Sometimes, as sports fans, we become enamored with the bright lights, big city aspect of being a sports star. We see the money, the adoration, the opportunity, the material advantages and the potential to carry a career on the field into other business opportunities. Oh, and the women. There would seem to be ample opportunity to come into contact with plenty of adoring and friendly women.
As fans, we are led to believe that the life of a star athlete is filled with nothing but frivolity, enjoyment and happiness. The parties, the not worrying about having money to pay all the bills, the long off season with a relatively open schedule. It all seems too good to be true. At least to the fan.
Michael Strahan is here to let us know. The grass isn't greener.
"Let's say one day I came to you and offered you a million dollars to let me take a huge hunting knife and wear down the blade until it was rusty and really dull. Then, when it's really dull and nasty, I would stick it into a pit of burning coals until the blade was white-hot. Finally, I would pull that sucker out of the flames and stab you over and over and over again. Take that blade and stab you in the ankles, your feet and your wrists. Not just stick it in but turn that rusty old knife and twist it when it's sunk deep into your knees or shoulders." And the point of his bloodthirsty scenario? "That is the reality of my NFL," Strahan writes. "Every single year I have somebody sink this awful, dreadful blade into a few parts of my body."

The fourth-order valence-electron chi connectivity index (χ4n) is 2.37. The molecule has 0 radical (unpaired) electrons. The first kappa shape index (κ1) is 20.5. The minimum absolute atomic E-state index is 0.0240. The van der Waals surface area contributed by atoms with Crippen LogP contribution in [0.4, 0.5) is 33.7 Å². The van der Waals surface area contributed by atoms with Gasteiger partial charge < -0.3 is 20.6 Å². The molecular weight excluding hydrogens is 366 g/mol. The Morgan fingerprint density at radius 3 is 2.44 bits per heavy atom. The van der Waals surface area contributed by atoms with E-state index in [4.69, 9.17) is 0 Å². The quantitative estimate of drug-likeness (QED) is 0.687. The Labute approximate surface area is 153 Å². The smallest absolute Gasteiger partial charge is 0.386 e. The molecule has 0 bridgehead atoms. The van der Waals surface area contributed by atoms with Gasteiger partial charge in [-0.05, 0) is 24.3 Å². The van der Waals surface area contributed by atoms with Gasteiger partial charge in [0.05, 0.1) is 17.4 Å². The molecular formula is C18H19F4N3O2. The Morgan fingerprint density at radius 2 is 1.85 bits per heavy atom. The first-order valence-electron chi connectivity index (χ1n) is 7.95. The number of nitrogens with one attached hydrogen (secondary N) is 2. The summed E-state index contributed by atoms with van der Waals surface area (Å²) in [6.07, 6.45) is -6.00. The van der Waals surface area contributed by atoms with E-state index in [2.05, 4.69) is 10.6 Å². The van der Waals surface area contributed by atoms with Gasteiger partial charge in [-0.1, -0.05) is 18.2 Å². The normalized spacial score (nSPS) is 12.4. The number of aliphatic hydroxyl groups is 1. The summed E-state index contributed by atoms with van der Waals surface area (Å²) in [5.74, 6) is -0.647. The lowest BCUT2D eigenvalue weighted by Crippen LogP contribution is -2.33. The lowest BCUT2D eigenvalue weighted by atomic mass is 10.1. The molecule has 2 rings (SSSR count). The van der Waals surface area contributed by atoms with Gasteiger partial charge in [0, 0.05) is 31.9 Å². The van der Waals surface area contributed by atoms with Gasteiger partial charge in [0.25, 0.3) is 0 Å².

Praise be! It hardly seems worth playing. The pain. The agony. The unfairness of the harsh reality of the big, long term contract NFL player. Life in the NFL, akin to being mercilessly gouged over and over with a rusty, hot and dull dagger. Penetrating your wholesome skin over and over. Until your blood is let and flowing uncontrollably. This sounds like the work of the devil.
If only Michael could enjoy the capricious lifestyle of the lower middle class hourly employee. Maybe if Michael had the joy of punching a time clock. Of having his supervisor monitor his fifteen minute morning coffee break to ensure he didn't take 16 minutes. Maybe if Michael had to make the choice each month of paying his rent on time or paying the power bill on time. Of deciding between purchasing enough to feed his family in generic goods at the store, or splurging and buying the name brand stuff; but not having enough to fill every one's belly. Indeed, that must be the life that would sooth the vicious knife gouging that Michael endures as an NFL multi-millionaire.
Our heart goes out to Michael.
Sometimes, life doesn't seem fair. But remember, Michael, our earthly existence is only a test for our reward. Just think: If you can endure the hell on earth of being an NFL multi-millionaire; what a bountiful paradise awaits you!
Stay righteous, Brother Strahan. We shall pray for you.